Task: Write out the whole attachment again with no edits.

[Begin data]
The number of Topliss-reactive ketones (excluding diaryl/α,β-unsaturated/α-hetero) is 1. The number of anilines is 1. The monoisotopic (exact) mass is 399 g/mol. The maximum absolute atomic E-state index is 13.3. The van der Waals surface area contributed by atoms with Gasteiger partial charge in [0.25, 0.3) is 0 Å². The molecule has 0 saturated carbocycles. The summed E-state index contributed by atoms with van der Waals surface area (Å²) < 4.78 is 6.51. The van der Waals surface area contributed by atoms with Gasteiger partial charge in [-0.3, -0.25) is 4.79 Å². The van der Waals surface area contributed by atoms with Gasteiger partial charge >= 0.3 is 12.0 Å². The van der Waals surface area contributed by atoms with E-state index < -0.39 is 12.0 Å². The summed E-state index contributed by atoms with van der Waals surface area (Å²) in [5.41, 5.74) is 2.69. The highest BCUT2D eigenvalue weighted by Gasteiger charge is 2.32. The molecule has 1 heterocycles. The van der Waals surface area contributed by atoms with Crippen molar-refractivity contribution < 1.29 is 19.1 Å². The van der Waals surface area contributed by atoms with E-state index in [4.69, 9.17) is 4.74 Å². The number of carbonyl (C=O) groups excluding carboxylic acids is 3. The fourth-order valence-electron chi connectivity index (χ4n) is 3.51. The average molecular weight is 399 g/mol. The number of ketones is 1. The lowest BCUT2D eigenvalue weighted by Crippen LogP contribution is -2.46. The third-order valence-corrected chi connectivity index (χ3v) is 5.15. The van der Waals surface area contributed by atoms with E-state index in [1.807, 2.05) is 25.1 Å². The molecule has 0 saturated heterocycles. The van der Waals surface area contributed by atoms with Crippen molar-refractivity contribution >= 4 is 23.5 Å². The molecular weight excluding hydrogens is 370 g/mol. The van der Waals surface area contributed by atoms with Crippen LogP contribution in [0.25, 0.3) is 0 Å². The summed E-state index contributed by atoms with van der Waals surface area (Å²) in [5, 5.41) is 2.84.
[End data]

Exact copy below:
The number of Topliss-reactive ketones (excluding diaryl/α,β-unsaturated/α-hetero) is 1. The number of anilines is 1. The monoisotopic (exact) mass is 399 g/mol. The maximum absolute atomic E-state index is 13.3. The van der Waals surface area contributed by atoms with Gasteiger partial charge in [0.25, 0.3) is 0 Å². The molecule has 0 saturated carbocycles. The summed E-state index contributed by atoms with van der Waals surface area (Å²) < 4.78 is 6.51. The van der Waals surface area contributed by atoms with Gasteiger partial charge in [-0.3, -0.25) is 4.79 Å². The van der Waals surface area contributed by atoms with Gasteiger partial charge >= 0.3 is 12.0 Å². The van der Waals surface area contributed by atoms with E-state index < -0.39 is 12.0 Å². The summed E-state index contributed by atoms with van der Waals surface area (Å²) in [5.41, 5.74) is 2.69. The highest BCUT2D eigenvalue weighted by Gasteiger charge is 2.32. The molecule has 1 heterocycles. The van der Waals surface area contributed by atoms with Crippen molar-refractivity contribution < 1.29 is 19.1 Å². The van der Waals surface area contributed by atoms with E-state index in [4.69, 9.17) is 4.74 Å². The number of carbonyl (C=O) groups excluding carboxylic acids is 3. The fourth-order valence-electron chi connectivity index (χ4n) is 3.51. The average molecular weight is 399 g/mol. The number of ketones is 1. The lowest BCUT2D eigenvalue weighted by Crippen LogP contribution is -2.46. The third-order valence-corrected chi connectivity index (χ3v) is 5.15. The van der Waals surface area contributed by atoms with E-state index in [1.807, 2.05) is 25.1 Å². The molecule has 0 saturated heterocycles. The van der Waals surface area contributed by atoms with Crippen molar-refractivity contribution >= 4 is 23.5 Å². The molecular weight excluding hydrogens is 370 g/mol. The van der Waals surface area contributed by atoms with Crippen LogP contribution in [0.25, 0.3) is 0 Å². The summed E-state index contributed by atoms with van der Waals surface area (Å²) in [5, 5.41) is 2.84.